The PCB Designer’s Guide to…Stacks: Design in Design
If you have ever considered crosstalk, eye closure, power loss, or a list of other issues defined in this manual, you also need to understand what, why, and how stacking can and will impact the performance of your circuit. After all, stacking is one of the few things that directly affects every part of your design; therefore, you should prepare for the greatest probability of success by establishing a solid foundation through a well-designed stackup.
There are many amazing resources for those working in the high-speed design industry: Eric Bogatin’s Simplified Power and Signal IntegrityLee Ritchey’s Right the first time, and a host of other books and websites. However, there is an apparent void in the area of stacking design. How has the industry spent so long avoiding such an important topic as the one that influences everything on the board? The PCB Designer‘s Guide to…Stacks: Design in Design begins to fill the industry-wide void in an easy-to-understand overview that helps define what you as an engineer need to think about when building a stackup.
With 25 years of experience in PCB manufacturing and signal integrity, author Bill Hargin is an expert in the field of stack design and it shows here. In Chapter 3, Bill shows how the dielectric of your choice will directly impact your “eye”. It explains how each variable contributes to the overall loss budget, then defines how it recommends planning for hardware before any routing begins. This book helps the reader establish the variables of interest and the impact of those variables, and makes a recommendation on what to do about it so you can improve your future designs.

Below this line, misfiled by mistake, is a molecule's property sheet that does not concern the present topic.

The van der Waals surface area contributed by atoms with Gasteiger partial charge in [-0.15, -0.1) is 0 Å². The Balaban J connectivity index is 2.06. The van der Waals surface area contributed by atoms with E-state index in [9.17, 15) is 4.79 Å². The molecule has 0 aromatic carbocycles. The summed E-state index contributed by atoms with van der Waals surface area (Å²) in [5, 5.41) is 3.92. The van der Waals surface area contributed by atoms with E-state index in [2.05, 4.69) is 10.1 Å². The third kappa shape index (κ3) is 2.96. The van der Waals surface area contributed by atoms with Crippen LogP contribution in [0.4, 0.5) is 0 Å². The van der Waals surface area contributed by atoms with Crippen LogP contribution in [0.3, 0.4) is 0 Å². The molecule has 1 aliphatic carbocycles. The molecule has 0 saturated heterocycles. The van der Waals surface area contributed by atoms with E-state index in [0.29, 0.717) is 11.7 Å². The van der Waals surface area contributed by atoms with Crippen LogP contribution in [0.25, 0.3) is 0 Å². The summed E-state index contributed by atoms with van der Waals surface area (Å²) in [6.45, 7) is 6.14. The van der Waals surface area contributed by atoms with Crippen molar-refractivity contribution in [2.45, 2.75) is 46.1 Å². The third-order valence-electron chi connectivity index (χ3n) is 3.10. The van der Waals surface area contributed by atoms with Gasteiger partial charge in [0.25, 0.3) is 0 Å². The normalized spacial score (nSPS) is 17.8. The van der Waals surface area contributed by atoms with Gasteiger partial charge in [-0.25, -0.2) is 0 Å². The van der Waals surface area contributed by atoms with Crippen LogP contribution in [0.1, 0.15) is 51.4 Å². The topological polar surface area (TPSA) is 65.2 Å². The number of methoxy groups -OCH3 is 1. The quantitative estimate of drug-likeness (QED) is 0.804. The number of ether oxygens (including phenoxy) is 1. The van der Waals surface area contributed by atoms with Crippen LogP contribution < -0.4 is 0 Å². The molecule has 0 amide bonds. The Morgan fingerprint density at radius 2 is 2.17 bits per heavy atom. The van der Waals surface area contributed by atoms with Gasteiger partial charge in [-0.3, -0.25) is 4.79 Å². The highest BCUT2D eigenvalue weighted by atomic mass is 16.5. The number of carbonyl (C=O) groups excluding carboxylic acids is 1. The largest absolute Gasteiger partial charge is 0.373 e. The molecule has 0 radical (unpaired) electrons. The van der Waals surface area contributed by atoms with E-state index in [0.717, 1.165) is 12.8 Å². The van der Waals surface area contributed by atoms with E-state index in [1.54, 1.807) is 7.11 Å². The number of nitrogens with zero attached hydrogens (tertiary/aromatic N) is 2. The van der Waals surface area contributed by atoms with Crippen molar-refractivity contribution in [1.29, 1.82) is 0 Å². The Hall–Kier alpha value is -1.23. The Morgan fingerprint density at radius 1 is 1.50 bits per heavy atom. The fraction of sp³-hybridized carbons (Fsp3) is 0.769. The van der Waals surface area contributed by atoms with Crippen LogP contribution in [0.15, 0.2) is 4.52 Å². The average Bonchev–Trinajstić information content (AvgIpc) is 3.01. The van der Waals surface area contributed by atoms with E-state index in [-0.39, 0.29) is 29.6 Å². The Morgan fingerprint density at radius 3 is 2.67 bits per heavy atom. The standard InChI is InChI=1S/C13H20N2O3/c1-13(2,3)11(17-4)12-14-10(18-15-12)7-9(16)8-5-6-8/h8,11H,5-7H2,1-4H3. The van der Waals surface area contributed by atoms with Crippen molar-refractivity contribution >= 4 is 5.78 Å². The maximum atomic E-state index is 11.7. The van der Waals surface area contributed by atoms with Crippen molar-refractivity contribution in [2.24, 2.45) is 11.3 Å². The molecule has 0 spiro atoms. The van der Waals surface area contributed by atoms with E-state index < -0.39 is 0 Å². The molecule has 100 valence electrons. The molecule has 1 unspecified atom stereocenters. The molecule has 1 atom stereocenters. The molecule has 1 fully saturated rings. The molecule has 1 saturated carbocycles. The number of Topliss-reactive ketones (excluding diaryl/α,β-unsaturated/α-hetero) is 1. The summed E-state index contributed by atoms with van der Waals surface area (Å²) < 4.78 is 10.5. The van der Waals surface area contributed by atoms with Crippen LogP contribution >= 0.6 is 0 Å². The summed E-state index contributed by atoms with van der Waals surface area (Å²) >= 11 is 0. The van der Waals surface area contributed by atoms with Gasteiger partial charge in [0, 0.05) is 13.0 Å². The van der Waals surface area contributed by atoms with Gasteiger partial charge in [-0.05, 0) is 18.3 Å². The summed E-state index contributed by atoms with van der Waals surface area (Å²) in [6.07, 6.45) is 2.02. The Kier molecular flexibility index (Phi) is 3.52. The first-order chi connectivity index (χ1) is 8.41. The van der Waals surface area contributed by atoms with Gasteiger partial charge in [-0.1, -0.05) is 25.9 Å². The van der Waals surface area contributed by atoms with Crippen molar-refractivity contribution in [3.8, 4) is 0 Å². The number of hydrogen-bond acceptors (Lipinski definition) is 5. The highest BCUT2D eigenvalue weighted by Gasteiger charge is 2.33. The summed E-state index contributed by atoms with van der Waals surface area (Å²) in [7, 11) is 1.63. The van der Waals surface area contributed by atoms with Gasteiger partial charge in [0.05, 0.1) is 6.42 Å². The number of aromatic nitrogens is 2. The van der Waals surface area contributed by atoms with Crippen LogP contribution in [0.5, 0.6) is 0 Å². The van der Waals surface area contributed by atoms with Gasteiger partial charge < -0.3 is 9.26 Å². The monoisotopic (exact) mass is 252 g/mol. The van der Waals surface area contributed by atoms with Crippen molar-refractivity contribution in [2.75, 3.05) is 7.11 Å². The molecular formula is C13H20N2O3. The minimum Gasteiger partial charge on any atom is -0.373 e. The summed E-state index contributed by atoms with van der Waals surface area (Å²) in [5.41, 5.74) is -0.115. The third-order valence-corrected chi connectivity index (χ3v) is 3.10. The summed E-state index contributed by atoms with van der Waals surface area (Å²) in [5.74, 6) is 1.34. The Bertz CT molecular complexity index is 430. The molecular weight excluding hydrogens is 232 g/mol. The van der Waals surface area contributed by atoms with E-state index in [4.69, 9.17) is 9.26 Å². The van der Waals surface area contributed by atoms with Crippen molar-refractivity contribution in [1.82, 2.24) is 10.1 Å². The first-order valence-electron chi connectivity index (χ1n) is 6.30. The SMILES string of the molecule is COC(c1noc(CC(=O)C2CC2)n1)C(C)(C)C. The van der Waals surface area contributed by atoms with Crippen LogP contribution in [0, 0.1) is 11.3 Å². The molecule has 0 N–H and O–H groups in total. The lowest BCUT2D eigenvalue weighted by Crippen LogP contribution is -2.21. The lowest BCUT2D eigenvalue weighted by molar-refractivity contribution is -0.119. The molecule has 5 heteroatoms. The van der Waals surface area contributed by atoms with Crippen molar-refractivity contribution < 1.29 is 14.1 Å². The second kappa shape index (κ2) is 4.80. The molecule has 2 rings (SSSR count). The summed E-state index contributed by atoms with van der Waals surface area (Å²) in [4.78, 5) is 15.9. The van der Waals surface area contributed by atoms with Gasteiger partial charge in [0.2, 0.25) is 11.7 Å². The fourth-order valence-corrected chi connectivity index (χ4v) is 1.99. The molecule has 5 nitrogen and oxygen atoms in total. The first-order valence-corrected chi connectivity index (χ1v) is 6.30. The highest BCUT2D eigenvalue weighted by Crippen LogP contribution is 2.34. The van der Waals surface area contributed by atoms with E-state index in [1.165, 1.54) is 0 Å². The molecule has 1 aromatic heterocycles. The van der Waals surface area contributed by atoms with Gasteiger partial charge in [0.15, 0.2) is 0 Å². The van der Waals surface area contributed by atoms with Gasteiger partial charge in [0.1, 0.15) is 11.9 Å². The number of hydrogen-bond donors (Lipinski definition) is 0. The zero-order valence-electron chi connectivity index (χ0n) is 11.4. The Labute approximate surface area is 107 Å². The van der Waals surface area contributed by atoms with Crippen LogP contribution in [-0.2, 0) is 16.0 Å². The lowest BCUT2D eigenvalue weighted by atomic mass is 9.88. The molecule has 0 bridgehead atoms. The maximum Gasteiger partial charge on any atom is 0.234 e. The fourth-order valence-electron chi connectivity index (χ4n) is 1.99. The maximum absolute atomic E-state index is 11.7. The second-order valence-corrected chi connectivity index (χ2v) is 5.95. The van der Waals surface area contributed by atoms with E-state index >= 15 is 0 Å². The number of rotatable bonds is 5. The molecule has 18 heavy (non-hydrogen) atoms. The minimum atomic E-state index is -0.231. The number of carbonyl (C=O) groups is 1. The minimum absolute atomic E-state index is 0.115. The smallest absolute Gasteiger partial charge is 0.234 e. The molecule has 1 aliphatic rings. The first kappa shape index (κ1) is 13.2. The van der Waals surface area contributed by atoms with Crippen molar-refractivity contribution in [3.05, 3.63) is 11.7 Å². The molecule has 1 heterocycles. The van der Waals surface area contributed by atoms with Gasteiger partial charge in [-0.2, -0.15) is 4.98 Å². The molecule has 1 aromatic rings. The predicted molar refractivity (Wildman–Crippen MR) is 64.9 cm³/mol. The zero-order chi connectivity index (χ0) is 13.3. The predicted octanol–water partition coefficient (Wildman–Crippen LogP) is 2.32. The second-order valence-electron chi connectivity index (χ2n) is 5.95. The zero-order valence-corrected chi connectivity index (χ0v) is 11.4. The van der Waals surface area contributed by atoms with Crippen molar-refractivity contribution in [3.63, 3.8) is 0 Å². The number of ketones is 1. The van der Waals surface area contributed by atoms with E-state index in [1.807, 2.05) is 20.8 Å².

Boards are getting thinner, power requirements are increasing, and routing densities are getting thinner. You will have to compromise in your stacking, so understand that trade space is vital. This book breaks down concepts like map loss, material selection, impedance planning, and more. to help you understand how each will influence your design once made. This book will help you learn to make informed trade-offs earlier in the design cycle.
If you’re a hardware or electrical engineer who isn’t already deeply into stack design, this book is definitely for you. It’s packed with practical information, doesn’t get bogged down in technical jargon, has easy-to-understand and helpful images, and gets you to the races quickly. Even the seasoned veteran will find this book a valuable reference to understand when one needs to know things like the percentage contribution of each variable to impedance. No matter where you are in your knowledge, I recommend that you download the book and read it! It will be well worth your time and may save you future headaches.
Skyler Sopp is a signal integrity engineer for Mercury Systems.
This article originally appeared in the April 2022 issue of Design007 magazine.